LMCC has numbers to operate in 2014

by Amanda Schwarze

The Pioneer

The future of the Lake Minnetonka Communications Commission is a little more certain now than it has been in months.

According to the rules that govern the LMCC, the current organization would dissolve if less than nine cities chose to stay with it. Of the 17 cities that are LMCC members, nine had sent letters to the organization noting that they might leave the organization at the end of this year. That left only eight cities that had committed to stay.

Several of the cities that sent letters, though, had noted that they might rescind their notice of withdrawal prior to the end of this year. Recently, three cities have done just that, so at least 11 cities will be members of the LMCC in 2014.

The cities of Greenwood, Loretto, Maple Plain, Medina, Minnetrista, Orono, St. Bonifacious, Tonka Bay and Victoria had all sent notice of their withdrawal or possible withdrawal. Greenwood, Loretto and Maple Plain have rescinded that notice. The Greenwood letter, dated Nov. 6 and signed by Mayor Debra Kind, states in part:

“As stated in our 10-01-13 (withdrawal) letter, Greenwood believes there is value in working with other cities via the LMCC to share costs, provide services, and negotiate/manage our relationship with Mediacom. We also stated that we likely would rescind our withdrawal if the following changes are made to the joint powers agreement (JPA):

“1. Change the 100 percent approval requirement for JPA amendments to be a 2/3 super majority of member cities.

“2. Allow member cities to withdraw from the LMCC by giving notice by October 1 of any given year to go into effect on December 31 of the following year (15+ months notice).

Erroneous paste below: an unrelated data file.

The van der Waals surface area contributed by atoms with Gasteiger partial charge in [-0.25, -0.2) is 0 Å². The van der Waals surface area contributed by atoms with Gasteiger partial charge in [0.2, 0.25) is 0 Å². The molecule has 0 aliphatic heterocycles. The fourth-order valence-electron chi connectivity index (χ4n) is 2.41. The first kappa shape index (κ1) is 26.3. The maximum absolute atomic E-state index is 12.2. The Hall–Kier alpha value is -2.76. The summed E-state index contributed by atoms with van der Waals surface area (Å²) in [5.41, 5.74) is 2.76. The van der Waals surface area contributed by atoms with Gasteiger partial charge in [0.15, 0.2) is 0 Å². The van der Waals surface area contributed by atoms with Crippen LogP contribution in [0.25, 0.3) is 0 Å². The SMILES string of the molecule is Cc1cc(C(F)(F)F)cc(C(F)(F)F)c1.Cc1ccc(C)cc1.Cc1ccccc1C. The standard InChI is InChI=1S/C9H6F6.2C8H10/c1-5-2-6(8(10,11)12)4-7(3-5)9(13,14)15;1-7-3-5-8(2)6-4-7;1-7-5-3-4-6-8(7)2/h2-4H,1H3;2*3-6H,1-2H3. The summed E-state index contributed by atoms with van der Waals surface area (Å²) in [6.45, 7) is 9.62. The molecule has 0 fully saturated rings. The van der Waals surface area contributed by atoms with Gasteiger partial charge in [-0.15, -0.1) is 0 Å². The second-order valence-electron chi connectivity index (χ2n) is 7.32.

“It appears that many of the cities committed to leaving the LMCC will not take action on the JPA amendments, so it is very unlikely that there will be the required 100 percent approval of the JPA amendments prior to 12-31-13. On the other hand, it is our understanding that 100 percent of the cities committed to staying in the LMCC are expected to approve the JPA amendments. Therefore, it is with this good faith expectation that the JPA amendments will occur, that the Greenwood City Council has authorized this letter to rescind our withdrawal from the LMCC.”

The Maple Plain city councilors also decided to rescind Maple Plain’s withdrawal notice based on the same points that were brought up in the Greenwood letter. Councilor Dave Eisinger said that he recognized the value of the LMCC, but he said that he might be hesitant to remain in the organization if the two proposed JPA amendments were not approved.

Councilor Mike DeLuca, who is also a LMCC commissioner, and Mayor Roger Hackbarth, who is chair of the commission, said that the cities that were committed to remaining in the organization were in favor of the proposed changes.

No LMCC member city has yet voted against the proposed JPA amendments, LMCC Executive Director Sally Koenecke said. The cities Medina, Orono, Tonka Bay and Victoria had not voted on the proposed changes. Of those five cities, though, Medina and Orono will be leaving the organization at the end of this year. Tonka Bay and Victoria sent their notice of withdrawal, but any of those cities could decide to rescind the notice and remain with the organization.

As of the deadline for this edition, the cities of Deephaven, Excelsior, Greenwood, Independence, Long Lake, Loretto, Maple Plain, Minnetonka Beach, Shorewood, Spring Park and Woodland have committed to staying with the LMCC next year.

Contact Amanda Schwarze at amanda.schwarze@ecm-inc.com

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